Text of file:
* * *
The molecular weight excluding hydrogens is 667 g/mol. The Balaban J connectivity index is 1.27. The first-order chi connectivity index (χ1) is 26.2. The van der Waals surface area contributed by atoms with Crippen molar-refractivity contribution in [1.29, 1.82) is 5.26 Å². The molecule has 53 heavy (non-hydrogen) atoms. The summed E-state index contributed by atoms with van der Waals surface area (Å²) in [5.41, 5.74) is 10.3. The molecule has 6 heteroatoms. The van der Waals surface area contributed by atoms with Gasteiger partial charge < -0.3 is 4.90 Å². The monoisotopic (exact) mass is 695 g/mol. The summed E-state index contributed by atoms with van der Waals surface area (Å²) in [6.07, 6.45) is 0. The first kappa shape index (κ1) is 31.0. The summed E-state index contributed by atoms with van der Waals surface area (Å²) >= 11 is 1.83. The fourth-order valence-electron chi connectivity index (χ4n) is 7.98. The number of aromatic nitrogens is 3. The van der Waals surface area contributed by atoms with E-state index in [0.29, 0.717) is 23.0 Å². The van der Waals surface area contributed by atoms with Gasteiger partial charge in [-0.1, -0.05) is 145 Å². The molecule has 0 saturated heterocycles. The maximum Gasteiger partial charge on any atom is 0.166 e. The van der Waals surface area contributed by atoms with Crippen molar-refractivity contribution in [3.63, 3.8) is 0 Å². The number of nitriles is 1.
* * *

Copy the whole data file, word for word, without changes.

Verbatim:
The molecular weight excluding hydrogens is 667 g/mol. The Balaban J connectivity index is 1.27. The first-order chi connectivity index (χ1) is 26.2. The van der Waals surface area contributed by atoms with Crippen molar-refractivity contribution in [1.29, 1.82) is 5.26 Å². The molecule has 53 heavy (non-hydrogen) atoms. The summed E-state index contributed by atoms with van der Waals surface area (Å²) in [5.41, 5.74) is 10.3. The molecule has 6 heteroatoms. The van der Waals surface area contributed by atoms with Gasteiger partial charge < -0.3 is 4.90 Å². The monoisotopic (exact) mass is 695 g/mol. The summed E-state index contributed by atoms with van der Waals surface area (Å²) in [6.07, 6.45) is 0. The first kappa shape index (κ1) is 31.0. The summed E-state index contributed by atoms with van der Waals surface area (Å²) >= 11 is 1.83. The fourth-order valence-electron chi connectivity index (χ4n) is 7.98. The number of aromatic nitrogens is 3. The van der Waals surface area contributed by atoms with E-state index in [0.29, 0.717) is 23.0 Å². The van der Waals surface area contributed by atoms with Gasteiger partial charge in [-0.1, -0.05) is 145 Å². The molecule has 0 saturated heterocycles. The maximum Gasteiger partial charge on any atom is 0.166 e. The van der Waals surface area contributed by atoms with Crippen molar-refractivity contribution in [3.63, 3.8) is 0 Å². The number of nitriles is 1.